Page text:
Molly has some facts wrong.
Even Time gets it in regards to Clarke's credibility
Clarke's liberties with the text don't stop there. On 60 Minutes he said that after submitting to the White House a joint-agency report discounting the possibility of Iraqi complicity in 9/11, the memo "got bounced and sent back saying, 'Wrong answer.'" The actual response from Deputy National Security Adviser Stephen Hadley, shown later in the program, read "Please update and resubmit." On 60 Minutes, Clarke went further, saying that Bush's deputies never showed the President the joint-agency review, because "I don't think he sees memos that he wouldn't like the answer." This is pure, reckless speculation. Contrast that with the more straightforward account in Against All Enemies : after his team found no evidence of Iraqi involvement, Clarke writes that "a memorandum to that effect was sent up to the President, and there was never any indication that it reached him."
In a few other instances, Clarke's televised comments seem designed to disparage the President and his aides at all cost, omitting any of the inconvenient details ? some of which appear in the pages of his book ? that might suggest the White House took al-Qaeda seriously before Sept. 11. Bush, Clarke says, "never thought [al-Qaeda] was important enough for him to hold a meeting on the subject, or for him to order his national security advisor to hold a cabinet-level meeting on the subject." This has been a constant refrain in Clarke's public statements ? that Bush's failure to call a "Principal's Meeting" of his cabinet to discuss terrorism until the week before Sept. 11 showed a lack of interest in al-Qaeda. While it is technically true that the White House did not hold a Cabinet-level meeting on al-Qaeda until Sept. 4, the charge is still misleading, since Bush, as early as April 2001, had instructed Rice to draft a strategy for rolling back al-Qaeda and killing bin Laden, saying he was tired of "swatting flies" ?, a line Clarke does include in his book. Rice's response was to task a committee of deputies to study the U.S.'s options for rolling back the Taliban; the group ultimately concluded that the U.S. should increase its support to the Northern Alliance and pressure on Pakistan to cooperate in a campaign to remove the Taliban. It was essentially the same plan Clarke had drafted during the Clinton Administration. As his book details, the plan was scuttled by intransigence at the CIA and the Pentagon, neither of which Clinton wanted to confront head-on.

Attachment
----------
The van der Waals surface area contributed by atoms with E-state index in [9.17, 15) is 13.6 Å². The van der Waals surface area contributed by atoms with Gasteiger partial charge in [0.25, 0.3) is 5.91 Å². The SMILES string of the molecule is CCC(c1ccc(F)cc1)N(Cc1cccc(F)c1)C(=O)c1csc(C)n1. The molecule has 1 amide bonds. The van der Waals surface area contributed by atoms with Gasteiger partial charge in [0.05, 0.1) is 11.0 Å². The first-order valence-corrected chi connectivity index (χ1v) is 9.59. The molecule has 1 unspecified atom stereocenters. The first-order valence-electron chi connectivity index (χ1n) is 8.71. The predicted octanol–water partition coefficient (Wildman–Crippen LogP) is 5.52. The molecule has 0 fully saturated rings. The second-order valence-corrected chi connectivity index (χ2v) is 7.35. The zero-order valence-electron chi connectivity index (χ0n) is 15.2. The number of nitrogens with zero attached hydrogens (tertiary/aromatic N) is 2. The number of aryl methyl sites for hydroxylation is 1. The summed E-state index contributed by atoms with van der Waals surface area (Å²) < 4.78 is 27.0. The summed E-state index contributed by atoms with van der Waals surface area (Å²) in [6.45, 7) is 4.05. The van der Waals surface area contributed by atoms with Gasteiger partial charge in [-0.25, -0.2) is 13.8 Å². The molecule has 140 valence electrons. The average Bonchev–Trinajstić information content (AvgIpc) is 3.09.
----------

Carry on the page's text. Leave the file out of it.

The man has no credibility. Krauthammer has really hit the nail on the head.
Clarke's answer is unbelievable; ``Well, I'm not prepared to call it a mistake. It was a judgment made by people who had to take into account a lot of other issues. ... There was the Middle East peace process going on. There was the war in Yugoslavia going on. People above my rank had to judge what could be done in the counterterrorism world at a time when they were also pursuing other national goals.''
This is significant for two reasons. First, if the Clarke of 2002 was telling the truth, then the Clarke of this week -- the one who told the 9/11 commission under oath that ``fighting terrorism in general and fighting al Qaeda, in particular, were an extraordinarily high priority in the Clinton administration -- certainly (there was) no higher priority'' -- is a liar.
Second, he becomes not just a perjurer but a partisan perjurer. He savages Bush for not having made al Qaeda his top national security priority, but he refuses even to call a ``mistake'' Clinton's staggering dereliction in putting Yasser Arafat and Yugoslavia(!) above fighting al Qaeda.
If that's not a partisan hack I don't know what qualifies. He certainly got the putting the glasses on and off thing down pat for his MTP performance.
Incidentally, I heard the two heads of the 9-11 Commission on one of the Sunday shows. What is fascinating is that one of Clarke's biggest charges is that Bush fought the wrong war over obssession with Iraq. This has NOTHING to do whatsoever with what security failures led up to 9-11 which is the commissions sole purvue! And it doesn't jive with events as we know them to have occurred subsequently. Bush went after Osama/Afghanistan first, it took over a year to even put the wheels in motion to go into Iraq.